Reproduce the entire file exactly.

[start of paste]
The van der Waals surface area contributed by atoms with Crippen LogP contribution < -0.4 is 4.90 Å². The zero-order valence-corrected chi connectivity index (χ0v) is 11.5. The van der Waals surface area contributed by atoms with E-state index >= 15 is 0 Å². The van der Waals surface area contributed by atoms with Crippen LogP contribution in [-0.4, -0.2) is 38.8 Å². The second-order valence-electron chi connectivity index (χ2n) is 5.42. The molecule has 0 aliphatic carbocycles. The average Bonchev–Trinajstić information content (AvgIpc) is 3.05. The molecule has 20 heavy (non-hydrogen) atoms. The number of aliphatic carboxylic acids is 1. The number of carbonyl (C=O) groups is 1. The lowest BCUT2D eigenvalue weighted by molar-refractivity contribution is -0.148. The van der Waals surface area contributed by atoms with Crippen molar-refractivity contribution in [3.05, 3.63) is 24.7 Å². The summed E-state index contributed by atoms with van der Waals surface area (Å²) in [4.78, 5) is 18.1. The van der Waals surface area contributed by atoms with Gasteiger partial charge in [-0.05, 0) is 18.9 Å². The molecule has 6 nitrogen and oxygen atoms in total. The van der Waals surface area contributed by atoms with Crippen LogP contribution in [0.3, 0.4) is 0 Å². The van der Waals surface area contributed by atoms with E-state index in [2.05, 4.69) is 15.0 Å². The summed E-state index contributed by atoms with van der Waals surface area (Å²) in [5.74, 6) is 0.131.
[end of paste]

The van der Waals surface area contributed by atoms with Crippen LogP contribution < -0.4 is 4.90 Å². The zero-order valence-corrected chi connectivity index (χ0v) is 11.5. The van der Waals surface area contributed by atoms with E-state index >= 15 is 0 Å². The van der Waals surface area contributed by atoms with Crippen LogP contribution in [-0.4, -0.2) is 38.8 Å². The second-order valence-electron chi connectivity index (χ2n) is 5.42. The molecule has 0 aliphatic carbocycles. The average Bonchev–Trinajstić information content (AvgIpc) is 3.05. The molecule has 20 heavy (non-hydrogen) atoms. The number of aliphatic carboxylic acids is 1. The number of carbonyl (C=O) groups is 1. The lowest BCUT2D eigenvalue weighted by molar-refractivity contribution is -0.148. The van der Waals surface area contributed by atoms with Crippen molar-refractivity contribution in [3.05, 3.63) is 24.7 Å². The summed E-state index contributed by atoms with van der Waals surface area (Å²) in [4.78, 5) is 18.1. The van der Waals surface area contributed by atoms with Gasteiger partial charge in [-0.05, 0) is 18.9 Å². The molecule has 6 nitrogen and oxygen atoms in total. The van der Waals surface area contributed by atoms with Crippen LogP contribution in [0.3, 0.4) is 0 Å². The van der Waals surface area contributed by atoms with E-state index in [2.05, 4.69) is 15.0 Å². The summed E-state index contributed by atoms with van der Waals surface area (Å²) in [5.74, 6) is 0.131.